LinkedIn’s $90 million purchase of the newsreader app Pulse is just the latest of many recent changes at the site. The move is designed to turn the site from a resume repository to a full-fledged content platform.
Deep Nishar, LinkedIn senior vice president of product and user experience, announced the move on the site Thursday, praising Pulse founders Ankit Gupta and Akshay Kothari and giving some insight on LinkedIn’s plans for the mobile news aggregator.
We believe LinkedIn can be the definitive professional publishing platform – where all professionals come to consume content and where publishers come to share their content. Millions of professionals are already starting their day on LinkedIn to glean the professional insights and knowledge they need to make them great at their jobs. We believe we can help all professionals make smarter and more informed business decisions leveraging all the great business knowledge flowing through LinkedIn in the form of news, Influencer posts, industry updates, discussions, comments and more.
Pulse is a perfect complement to this vision. Pulse’s core value proposition is to help foster informed discussions that spark the decisions shaping the world around us through news and information. This shared view that the power of professional information and knowledge can transform lives and the world makes LinkedIn and Pulse a particularly great fit. We couldn’t be more thrilled to be working side by side with the Pulse team to create new and better ways to help professionals contribute to and leverage this collective body of business knowledge to help them be great at what they do and from wherever they work.
AllThingsD.com’s Mike Isaac noted that this is the latest in a string of changes that are pursuing LinkedIn’s goal of increasing user engagement.
The company launched its “Influencer” program late last year, essentially asking big names in business, entertainment and politics to write original think pieces that users can read on the site. And, in Twitter-esque fashion, users are able to “follow” those influencers across the site, so that only the content users want will appear inside their respective feeds. (Not surprisingly, the move came only months after Twitter cut off LinkedIn tweet syndication, which provided LinkedIn with most of the content flowing through the system up until that point.)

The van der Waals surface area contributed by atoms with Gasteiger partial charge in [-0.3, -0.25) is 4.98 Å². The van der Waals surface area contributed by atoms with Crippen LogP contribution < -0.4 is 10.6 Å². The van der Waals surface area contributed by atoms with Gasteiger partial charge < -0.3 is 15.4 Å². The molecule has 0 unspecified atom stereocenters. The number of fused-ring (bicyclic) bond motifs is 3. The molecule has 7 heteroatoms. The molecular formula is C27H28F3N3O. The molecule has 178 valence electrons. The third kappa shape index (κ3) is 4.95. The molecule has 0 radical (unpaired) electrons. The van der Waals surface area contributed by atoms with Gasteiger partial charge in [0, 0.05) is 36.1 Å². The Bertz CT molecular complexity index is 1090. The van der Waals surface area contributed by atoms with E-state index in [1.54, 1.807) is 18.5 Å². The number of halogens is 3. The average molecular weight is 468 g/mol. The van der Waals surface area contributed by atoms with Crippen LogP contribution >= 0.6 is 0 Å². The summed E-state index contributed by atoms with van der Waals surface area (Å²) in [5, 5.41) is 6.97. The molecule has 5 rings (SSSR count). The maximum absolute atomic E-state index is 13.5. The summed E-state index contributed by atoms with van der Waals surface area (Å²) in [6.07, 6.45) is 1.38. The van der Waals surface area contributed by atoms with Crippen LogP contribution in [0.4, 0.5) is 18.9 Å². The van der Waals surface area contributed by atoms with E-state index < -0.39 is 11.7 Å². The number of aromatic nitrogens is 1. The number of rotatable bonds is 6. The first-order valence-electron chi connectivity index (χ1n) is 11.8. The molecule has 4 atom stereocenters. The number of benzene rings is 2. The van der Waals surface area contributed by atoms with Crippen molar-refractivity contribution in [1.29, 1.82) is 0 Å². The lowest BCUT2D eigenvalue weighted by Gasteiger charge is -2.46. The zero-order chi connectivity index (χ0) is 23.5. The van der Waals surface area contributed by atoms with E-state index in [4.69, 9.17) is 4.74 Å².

And of course, let’s not forget LinkedIn Today, the company’s news aggregation service which also brings users tons of fresh stories on the regular.
That increase in engagement could add to the site’s potential advertising revenue. AllThingD.com’s Kara Swisher reported on March 11 that LinkedIn was in talks to buy Pulse, joining interested companies like Microsoft and Yahoo. Swisher said the move to purchase Pulse “makes sense.”
LinkedIn also recently launched its “People You May Want to Hire” feature. Forbes’ George Anders says:
LinkedIn’s new algorithms could help conscientious recruiters find promising but non-obvious candidates, whose personal profiles closely match previous winning candidates in ways that human talent scouts might not see at first. That’s the upside. You can bet that LinkedIn will be talking about this prospect in detailed conversations with corporate users of its high-end Recruiter service, where “People You May Want to Hire” will be found.
Pessimistic scenarios are possible, too. Listless recruiters could use the “refresh” button as a lazy way to assemble a candidate pool without getting to know anyone. Odds are that talent-spotting algorithms, like any new form of technology, will be as beneficial or vexing as the person who happens to be using them at the time.